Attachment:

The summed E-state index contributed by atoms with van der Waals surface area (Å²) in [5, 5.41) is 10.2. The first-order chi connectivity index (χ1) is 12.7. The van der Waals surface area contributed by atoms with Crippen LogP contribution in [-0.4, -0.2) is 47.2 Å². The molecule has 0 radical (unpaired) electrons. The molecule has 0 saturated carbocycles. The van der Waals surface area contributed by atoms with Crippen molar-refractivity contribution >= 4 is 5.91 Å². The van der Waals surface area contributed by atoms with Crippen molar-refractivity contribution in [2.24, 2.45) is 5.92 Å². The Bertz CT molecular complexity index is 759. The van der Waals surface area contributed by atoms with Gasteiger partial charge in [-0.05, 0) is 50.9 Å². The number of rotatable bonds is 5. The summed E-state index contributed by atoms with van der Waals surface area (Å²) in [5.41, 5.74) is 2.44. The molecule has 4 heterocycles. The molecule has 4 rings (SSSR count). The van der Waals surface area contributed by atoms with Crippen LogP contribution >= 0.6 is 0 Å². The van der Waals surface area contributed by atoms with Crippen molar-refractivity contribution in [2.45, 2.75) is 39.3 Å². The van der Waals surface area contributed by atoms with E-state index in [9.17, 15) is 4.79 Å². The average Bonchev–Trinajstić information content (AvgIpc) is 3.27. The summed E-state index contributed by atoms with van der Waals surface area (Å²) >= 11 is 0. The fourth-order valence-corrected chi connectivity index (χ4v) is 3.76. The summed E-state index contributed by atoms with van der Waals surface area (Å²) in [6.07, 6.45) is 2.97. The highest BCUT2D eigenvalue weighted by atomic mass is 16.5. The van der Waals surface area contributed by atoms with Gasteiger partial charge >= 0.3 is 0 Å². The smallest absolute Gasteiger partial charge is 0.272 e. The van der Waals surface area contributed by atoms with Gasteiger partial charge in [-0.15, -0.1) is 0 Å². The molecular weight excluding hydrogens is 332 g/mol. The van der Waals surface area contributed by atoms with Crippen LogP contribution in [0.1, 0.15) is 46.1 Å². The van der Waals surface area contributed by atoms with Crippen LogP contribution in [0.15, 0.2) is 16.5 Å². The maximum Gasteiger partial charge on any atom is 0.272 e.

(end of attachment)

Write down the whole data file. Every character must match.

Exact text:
The summed E-state index contributed by atoms with van der Waals surface area (Å²) in [5, 5.41) is 10.2. The first-order chi connectivity index (χ1) is 12.7. The van der Waals surface area contributed by atoms with Crippen LogP contribution in [-0.4, -0.2) is 47.2 Å². The molecule has 0 radical (unpaired) electrons. The molecule has 0 saturated carbocycles. The van der Waals surface area contributed by atoms with Crippen molar-refractivity contribution >= 4 is 5.91 Å². The van der Waals surface area contributed by atoms with Crippen molar-refractivity contribution in [2.24, 2.45) is 5.92 Å². The Bertz CT molecular complexity index is 759. The van der Waals surface area contributed by atoms with Gasteiger partial charge in [-0.05, 0) is 50.9 Å². The number of rotatable bonds is 5. The summed E-state index contributed by atoms with van der Waals surface area (Å²) in [5.41, 5.74) is 2.44. The molecule has 4 heterocycles. The molecule has 4 rings (SSSR count). The van der Waals surface area contributed by atoms with Crippen LogP contribution >= 0.6 is 0 Å². The van der Waals surface area contributed by atoms with Crippen molar-refractivity contribution in [2.45, 2.75) is 39.3 Å². The van der Waals surface area contributed by atoms with E-state index in [9.17, 15) is 4.79 Å². The average Bonchev–Trinajstić information content (AvgIpc) is 3.27. The summed E-state index contributed by atoms with van der Waals surface area (Å²) >= 11 is 0. The fourth-order valence-corrected chi connectivity index (χ4v) is 3.76. The summed E-state index contributed by atoms with van der Waals surface area (Å²) in [6.07, 6.45) is 2.97. The highest BCUT2D eigenvalue weighted by atomic mass is 16.5. The van der Waals surface area contributed by atoms with Gasteiger partial charge >= 0.3 is 0 Å². The smallest absolute Gasteiger partial charge is 0.272 e. The van der Waals surface area contributed by atoms with Gasteiger partial charge in [-0.15, -0.1) is 0 Å². The molecular weight excluding hydrogens is 332 g/mol. The van der Waals surface area contributed by atoms with Crippen LogP contribution in [0.1, 0.15) is 46.1 Å². The van der Waals surface area contributed by atoms with Crippen LogP contribution in [0.15, 0.2) is 16.5 Å². The maximum Gasteiger partial charge on any atom is 0.272 e.